LINK eases personal tensions

Within a year and half of its creation, a mental health resource has grown to help hundreds of students and faculty.

The Lion Intervention Network is a tool sponsored by the Office of Student Advocacy and Accountability and is designed to connect students and faculty with the guidance that they need. This encompasses academics, financial assistance, tuition and personal and social concerns.

Blake Thomas, interim director of OSAA, shared that a member of OSAA will respond to a student’s needs during normal office hours.

“Once a report is submitted, a staff member from the Office of Student Advocacy and Accountability will reach out to the student reported,” explained Thomas. “Once we are in contact with the student reported, OSAA is able to offer campus and off-campus resources to the student.”

In the fall 2017 semester, 80 LINK reports were filed. Last fall semester, however, the LINK program saw an increase with an estimated 325 reports.

“We believe the increase is due to the growing awareness of the program for faculty and staff as it is only about one year in its implementation,” expressed Thomas. “We conducted several presentations for faculty and staff over the last year, making them aware of the benefits of the LINK program.”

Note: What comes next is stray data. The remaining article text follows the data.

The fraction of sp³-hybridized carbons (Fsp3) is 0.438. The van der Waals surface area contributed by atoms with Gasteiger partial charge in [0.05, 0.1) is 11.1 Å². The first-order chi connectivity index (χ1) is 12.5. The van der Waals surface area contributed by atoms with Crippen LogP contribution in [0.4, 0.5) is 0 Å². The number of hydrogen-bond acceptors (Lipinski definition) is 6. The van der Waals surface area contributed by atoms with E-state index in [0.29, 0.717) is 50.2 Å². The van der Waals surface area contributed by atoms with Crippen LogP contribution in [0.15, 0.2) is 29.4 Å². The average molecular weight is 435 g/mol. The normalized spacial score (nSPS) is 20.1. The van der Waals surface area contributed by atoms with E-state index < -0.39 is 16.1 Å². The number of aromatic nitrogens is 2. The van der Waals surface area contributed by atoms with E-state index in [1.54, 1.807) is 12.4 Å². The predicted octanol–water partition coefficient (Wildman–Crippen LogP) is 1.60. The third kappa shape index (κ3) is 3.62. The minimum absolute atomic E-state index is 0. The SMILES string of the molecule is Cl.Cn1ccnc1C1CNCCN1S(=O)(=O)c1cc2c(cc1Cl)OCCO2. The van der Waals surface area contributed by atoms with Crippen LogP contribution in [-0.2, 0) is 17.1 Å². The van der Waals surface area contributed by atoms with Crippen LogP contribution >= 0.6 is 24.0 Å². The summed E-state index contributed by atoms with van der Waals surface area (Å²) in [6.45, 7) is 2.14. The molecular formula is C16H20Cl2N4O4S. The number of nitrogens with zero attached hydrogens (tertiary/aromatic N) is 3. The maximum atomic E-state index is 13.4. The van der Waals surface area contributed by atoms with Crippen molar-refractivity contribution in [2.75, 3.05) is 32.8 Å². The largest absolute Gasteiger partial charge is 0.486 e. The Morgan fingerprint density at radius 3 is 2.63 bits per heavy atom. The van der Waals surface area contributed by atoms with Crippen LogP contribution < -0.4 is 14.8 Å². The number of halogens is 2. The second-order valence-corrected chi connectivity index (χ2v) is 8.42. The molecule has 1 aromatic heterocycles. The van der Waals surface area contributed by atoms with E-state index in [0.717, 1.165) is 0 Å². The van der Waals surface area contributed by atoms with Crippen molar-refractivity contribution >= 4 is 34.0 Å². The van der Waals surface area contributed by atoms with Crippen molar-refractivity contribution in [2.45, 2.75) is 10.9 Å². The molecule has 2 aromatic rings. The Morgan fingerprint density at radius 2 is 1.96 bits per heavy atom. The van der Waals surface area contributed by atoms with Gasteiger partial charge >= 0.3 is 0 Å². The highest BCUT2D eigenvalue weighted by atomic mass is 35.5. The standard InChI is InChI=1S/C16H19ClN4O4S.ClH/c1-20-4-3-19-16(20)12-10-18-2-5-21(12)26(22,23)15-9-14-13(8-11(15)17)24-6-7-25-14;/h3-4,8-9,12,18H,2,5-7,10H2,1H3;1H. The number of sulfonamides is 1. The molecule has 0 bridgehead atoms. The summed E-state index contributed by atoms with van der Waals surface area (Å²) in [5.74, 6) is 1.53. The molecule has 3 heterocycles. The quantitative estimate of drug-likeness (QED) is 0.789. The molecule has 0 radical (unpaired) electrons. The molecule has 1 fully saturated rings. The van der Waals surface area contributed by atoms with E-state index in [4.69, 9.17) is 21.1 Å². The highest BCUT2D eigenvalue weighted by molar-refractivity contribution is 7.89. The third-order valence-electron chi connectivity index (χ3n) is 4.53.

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Thomas shared that although the challenges that students face are not specific to the university, LINK has offered students an avenue to handle issues such as homelessness, anxiety, travel concerns and food insufficiency.

Thomas said, “This avenue for reporting has not only made the university more aware of issues students are facing on our campus, but also has provided a space for reporting these concerns so we are able to contact these students and provide them with the appropriate resources to aid in their success.”

According to the article “By the numbers: Stress on campus” published by the American Psychological Association in 2017, 61 percent of college students who sought counseling reported anxiety. 49 percent of students reported depression. 31 percent said that they dealt with family issues, and 28 percent sought guidance due to academic concerns.

According to Thomas, students who wish to keep their identity concealed can still file a report through LINK.

“LINK can be completely anonymous if you are concerned with your peers finding out that you submitted a LINK report,” explained Thomas. “OSAA is only able to provide resources to students we are made aware of through this process, so reporting is vital to the program’s success.”

If a student believes that someone else is going through a challenging time but not reaching out for help, a report can be submitted for that individual.

“Students are typically aware of challenges faced by their peers,” said Thomas. “We encourage students, along with faculty and staff, to submit a LINK report for students they believe are going through a difficult time so OSAA can provide necessary resources.”

For a critical emergency, Thomas urged students to seek immediate assistance.

Thomas stated, “If you are aware of a life-threatening emergency, call the UPD immediately rather than attempting to complete a LINK report.”

 

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